as blind as a bat not to have seen, long before, the ludicrous
contradiction between my theory of life and my actual experiences
as a reader. The most religious were clearly those on whom I could
really feed.

Lewis: I can only describe it as the Great War between
Barfield and me. When I set out to correct his heresies, I find
that he had decided to correct mine! And then we went at it, hammer
and tongs, far into the night, night after night.

Duriez: Barfield believed that the imagination plays a very important part in how we
know. He rejected the model that science is the only way to truth,
to acquiring truth. He felt that the imagination was laid behind
even the work of science. It gave meaning to propositions. And so
he felt that Lewis was missing out in his whole approach to reality
on what made knowledge possible.

Peter Kreeft: When Lewis talks
about joy, he talks about something that he labels the central
theme of his whole life. But what he means by joy is not the
satisfaction of a desire, but a desire that is more desirable than
any satisfaction.

Lewis: There was no doubt Joy was a desire. But a
desire is turned not to itself, but to an object. I had been wrong
in supposing that I desired for Joy itself. All value lay in that
of which Joy was the desiring. The naked other. Unknown, undefined,
desired. I did not yet ask “Who is desired?”

Kreeft: The very
experience of Joy that Lewis had was an arrow that led to the
target of belief in God. Lewis argued innate, deep desires do not
exist unless they correspond to something that can satisfy them. If
there is hunger, there is food. If there is sexual desire, there is
sex. If there is curiosity, there is knowledge. So if there is the
desire for this thing that is beyond this world, there must be
something beyond this world.

Lewis: The fox had now been dislodged
from the wood and was running in the open, bedraggled and weary,
the hounds barely a field behind. The odd thing was that before God
closed in on me, I was in fact offered what now appears to be a
moment of wholly free choice. I was going up Headington Hill on the
top of a bus. Without words, and almost without images, a fact
about myself was somehow presented to me. I became aware that I was
holding something at bay. I felt myself being given a free choice.
I could open the door or keep it shut. I chose to open. I felt as
if I were a man of snow at long last beginning to melt. Drip-drip.
And presently trickle-trickle. I had always wanted, above all
things, not to be interfered with. I had wanted — mad wish — to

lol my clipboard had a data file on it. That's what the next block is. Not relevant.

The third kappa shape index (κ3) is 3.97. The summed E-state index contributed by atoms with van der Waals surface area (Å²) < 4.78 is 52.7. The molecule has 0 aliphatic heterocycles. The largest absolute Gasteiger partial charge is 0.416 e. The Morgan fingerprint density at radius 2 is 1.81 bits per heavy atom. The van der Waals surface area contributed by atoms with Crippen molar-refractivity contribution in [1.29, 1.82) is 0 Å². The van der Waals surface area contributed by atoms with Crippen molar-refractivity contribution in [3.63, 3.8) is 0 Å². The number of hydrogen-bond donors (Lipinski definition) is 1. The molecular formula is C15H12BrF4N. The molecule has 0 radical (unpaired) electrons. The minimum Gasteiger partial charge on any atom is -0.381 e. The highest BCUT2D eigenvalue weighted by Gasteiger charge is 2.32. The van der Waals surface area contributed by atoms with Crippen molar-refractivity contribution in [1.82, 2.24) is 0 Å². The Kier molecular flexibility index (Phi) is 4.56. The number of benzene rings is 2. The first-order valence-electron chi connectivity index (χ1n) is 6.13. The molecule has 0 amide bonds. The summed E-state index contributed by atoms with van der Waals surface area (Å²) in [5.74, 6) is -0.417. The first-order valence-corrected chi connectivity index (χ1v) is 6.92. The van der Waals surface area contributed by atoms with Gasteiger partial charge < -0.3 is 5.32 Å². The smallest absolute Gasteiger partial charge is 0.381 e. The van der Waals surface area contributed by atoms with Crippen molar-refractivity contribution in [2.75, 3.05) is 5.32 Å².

call my soul my own. I had been far more anxious to avoid suffering
than to achieve delight. You must picture me alone in that room at
Magdalen, night after night, feeling, whenever my mind lifted even
for a second from my work, the steady, unrelenting approach of Him
whom I so earnestly desired not to meet. Total surrender, the
absolute leap in the dark, were demanded. I gave in, and admitted
that God was God … perhaps, that night, the most dejected and
reluctant convert in all England.

Quotes from second video:

C.S. Lewis: It must be understood that my conversion at that point was
only to theism pure and simple. I knew nothing yet about the
incarnation. The God to whom I surrendered was sheerly non-human.

C.S. Lewis: [Reading from Chesterton] A great man knows he is not
God and the greater he is, the better he knows it. The gospels
declare that this mysterious maker of the world has visited his
world in person. The most that any religious prophet has said was
that he was the true servant of such a being. But if the creator
was present in the daily life of the Roman empire, that is
something unlike anything else in nature. It is the one great
startling statement that man has made since he spoke his first
articulate word. It makes dust and nonsense of comparative

C.S. Lewis: As I drew near to Christianity, I felt a
resistance almost as strong as my previous resistance to theism. As
strong but shorter lived for I understood it better. But each step,
one had less chance to call one’s soul one’s own.

C.S. Lewis: What Tolkien showed me was this — that if I met the idea of sacrifice in
a pagan story I didn’t mind it at all — I was mysteriously moved by
it. The reason was that in pagan stories I was prepared to feel the
myth as profound. Now the story of Christ is simply a true myth.

C.S. Lewis: I know very well when but hardly how the final step was
taken. I went with my brother to have a picnic at Whipsnade Zoo. We
started in fog, but by the end of our journey the sun was shining.
When we set out I did not believe that Jesus Christ is the Son of
God and when we reached the zoo I did. I had not exactly spent the
journey in thought. Nor in great emotion. It was more like when a
man, after a long sleep, becomes aware that he is now awake.

Excerpt from Lewis’ work Mere Christianity:

How God Messed Up My Happy Atheist Life

Image: Chad Kirkland

became a Christian on July 7, 2015, after a very pleasant adult life of firm atheism. I’ve found myself telling “the Nicole Cliffe: How God Messed Up My Happy Atheist Lifestory” when people ask me about it—slightly tweaked for my audience, of course. When talking to non-theists, I do a lot of shrugging and “Crazy, right? Nothing has changed, though!” When talking to other Christians, it’s more, “Obviously it’s been very beautiful, and I am utterly changed by it.” But the story has gotten a little away from me in the telling.

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Eva’s Story

I’ve seen two journey stories in the last couple of days depicting travels from no theism to know what a relationship with Jesus, the Messiah means.   These stories happen to be from women and they remind me of CS Lewis’ story which I will repost because it has been years since I’ve reviewed his story.